Read on for the next entry, or choose from the series below.

Untested Method: Generating a Random Skill Check DC

September 29, 2020

I was thinking about NPC creation and how botched it can be sometimes. Something I’m trying to work on with Streetwork is a process that allows for quick and easy challenge checks. It’s easy enough to create a character (PC or otherwise) with the creation process, and compared to most games it’s fairly quick (about 10-20 min). But my primary focus is on in-game NPC creation, when it’s not necessary to generate every skill proficiency that an NPC has, especially one who isn’t a major character.

This is a super quick & dirty procedure for generating random DCs.

I think this would particularly work best with characters who you didn’t anticipate having to make stats for. (This entire idea also assumes that you are interested in playing NPCs by the same rules that the PCs have to play by. This can help to add a bit of randomness to the GM’s side, as well as create a consistency within the game that might not be present otherwise, depending on your style. Mileage may vary.)

On further thought, this works for just about any situation where you truly don’t know the difficulty of what the PCs are trying to affect (intentionally or unintentionally). Obviously it would be best to be in a situation where you feel prepared for everything the players are going to try and do, but that’s not always how things go. (You have played an RPG before, right?)

  • Assign 6 difficulty ratings, from the lowest acceptable DC to the highest. This may be a flat scale from 0 to 60+ DC for truly random skill levels, to more targeted ranges, like from 0 to 15 for someone quite inept in a skill. 
  • Roll a d6, with each side of the die corresponding to the 6 ratings in ascending order.
  • The result is the DC for the check.

While there are some obvious consequences of this (like having a very static set of DCs to choose from) and the slight bit of time it takes compared to just choosing a DC to begin with, it does add some nice little benefits. As the GM, I don’t think it’s too uncommon for us to find ourselves setting up arbitrary rules and regulations for our worlds and encounters. This can help us to subvert that in just one small way, by allowing the same chance that lets the characters determine their fates play into our own processes. Sometimes it’s nice to spice things up on our side of the screen too!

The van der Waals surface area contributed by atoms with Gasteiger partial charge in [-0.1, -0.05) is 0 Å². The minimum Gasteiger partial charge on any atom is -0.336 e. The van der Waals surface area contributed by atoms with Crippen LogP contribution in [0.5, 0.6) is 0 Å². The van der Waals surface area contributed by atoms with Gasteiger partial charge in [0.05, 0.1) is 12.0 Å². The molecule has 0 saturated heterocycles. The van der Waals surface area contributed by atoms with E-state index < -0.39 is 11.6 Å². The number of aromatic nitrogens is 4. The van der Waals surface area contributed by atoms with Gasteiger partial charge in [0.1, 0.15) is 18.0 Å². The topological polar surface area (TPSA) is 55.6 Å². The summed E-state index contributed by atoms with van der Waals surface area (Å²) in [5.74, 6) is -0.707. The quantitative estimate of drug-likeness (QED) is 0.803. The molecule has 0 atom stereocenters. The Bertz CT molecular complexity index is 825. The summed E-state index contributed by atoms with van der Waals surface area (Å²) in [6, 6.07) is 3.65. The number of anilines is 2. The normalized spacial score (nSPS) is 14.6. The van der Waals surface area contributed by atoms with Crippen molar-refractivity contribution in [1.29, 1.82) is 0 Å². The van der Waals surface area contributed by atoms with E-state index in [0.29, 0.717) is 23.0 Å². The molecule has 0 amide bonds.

It’s also worth reiterating that this only applies to DCs that we aren’t already determined during prep, so it’s not like it would be for every DC needed.

The other nice thing is that this would work for just about any system that uses DCs (or whatever they’re called in your game of choice), and can be scaled to whatever your max is. For example, in Streetwork, the practical max a DC (called Instinct) has is 30; after that it doesn’t make a difference if you have 35 or 69 as your Instinct Score, you are basically guaranteed to succeed. So the cap of my ratings would be 30 for a full range. Streetwork also has these ratings paired to the Instinct mechanic (especially on Combo Skills), so it particularly works there, because a GM would already be familiar with the six ratings assigned to the die.